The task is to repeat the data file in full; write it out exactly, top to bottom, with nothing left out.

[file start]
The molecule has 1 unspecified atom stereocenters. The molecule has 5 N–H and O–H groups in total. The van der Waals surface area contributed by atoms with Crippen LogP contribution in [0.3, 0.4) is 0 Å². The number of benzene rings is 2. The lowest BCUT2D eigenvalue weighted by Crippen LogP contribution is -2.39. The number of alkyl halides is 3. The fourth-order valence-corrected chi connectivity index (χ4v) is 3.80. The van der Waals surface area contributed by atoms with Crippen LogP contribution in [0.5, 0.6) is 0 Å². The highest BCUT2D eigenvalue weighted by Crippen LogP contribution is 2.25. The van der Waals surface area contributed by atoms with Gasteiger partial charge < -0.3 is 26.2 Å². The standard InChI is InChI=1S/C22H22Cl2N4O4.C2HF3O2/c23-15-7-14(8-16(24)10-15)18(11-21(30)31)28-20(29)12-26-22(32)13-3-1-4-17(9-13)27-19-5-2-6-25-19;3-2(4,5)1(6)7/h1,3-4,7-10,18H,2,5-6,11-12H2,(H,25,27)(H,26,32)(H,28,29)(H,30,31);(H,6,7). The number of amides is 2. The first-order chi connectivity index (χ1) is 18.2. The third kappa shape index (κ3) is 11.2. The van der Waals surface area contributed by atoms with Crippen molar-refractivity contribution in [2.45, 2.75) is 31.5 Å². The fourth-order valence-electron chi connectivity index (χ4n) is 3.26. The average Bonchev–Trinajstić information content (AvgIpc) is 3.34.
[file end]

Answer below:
The molecule has 1 unspecified atom stereocenters. The molecule has 5 N–H and O–H groups in total. The van der Waals surface area contributed by atoms with Crippen LogP contribution in [0.3, 0.4) is 0 Å². The number of benzene rings is 2. The lowest BCUT2D eigenvalue weighted by Crippen LogP contribution is -2.39. The number of alkyl halides is 3. The fourth-order valence-corrected chi connectivity index (χ4v) is 3.80. The van der Waals surface area contributed by atoms with Crippen LogP contribution in [0.5, 0.6) is 0 Å². The highest BCUT2D eigenvalue weighted by Crippen LogP contribution is 2.25. The van der Waals surface area contributed by atoms with Gasteiger partial charge < -0.3 is 26.2 Å². The standard InChI is InChI=1S/C22H22Cl2N4O4.C2HF3O2/c23-15-7-14(8-16(24)10-15)18(11-21(30)31)28-20(29)12-26-22(32)13-3-1-4-17(9-13)27-19-5-2-6-25-19;3-2(4,5)1(6)7/h1,3-4,7-10,18H,2,5-6,11-12H2,(H,25,27)(H,26,32)(H,28,29)(H,30,31);(H,6,7). The number of amides is 2. The first-order chi connectivity index (χ1) is 18.2. The third kappa shape index (κ3) is 11.2. The van der Waals surface area contributed by atoms with Crippen molar-refractivity contribution in [2.45, 2.75) is 31.5 Å². The fourth-order valence-electron chi connectivity index (χ4n) is 3.26. The average Bonchev–Trinajstić information content (AvgIpc) is 3.34.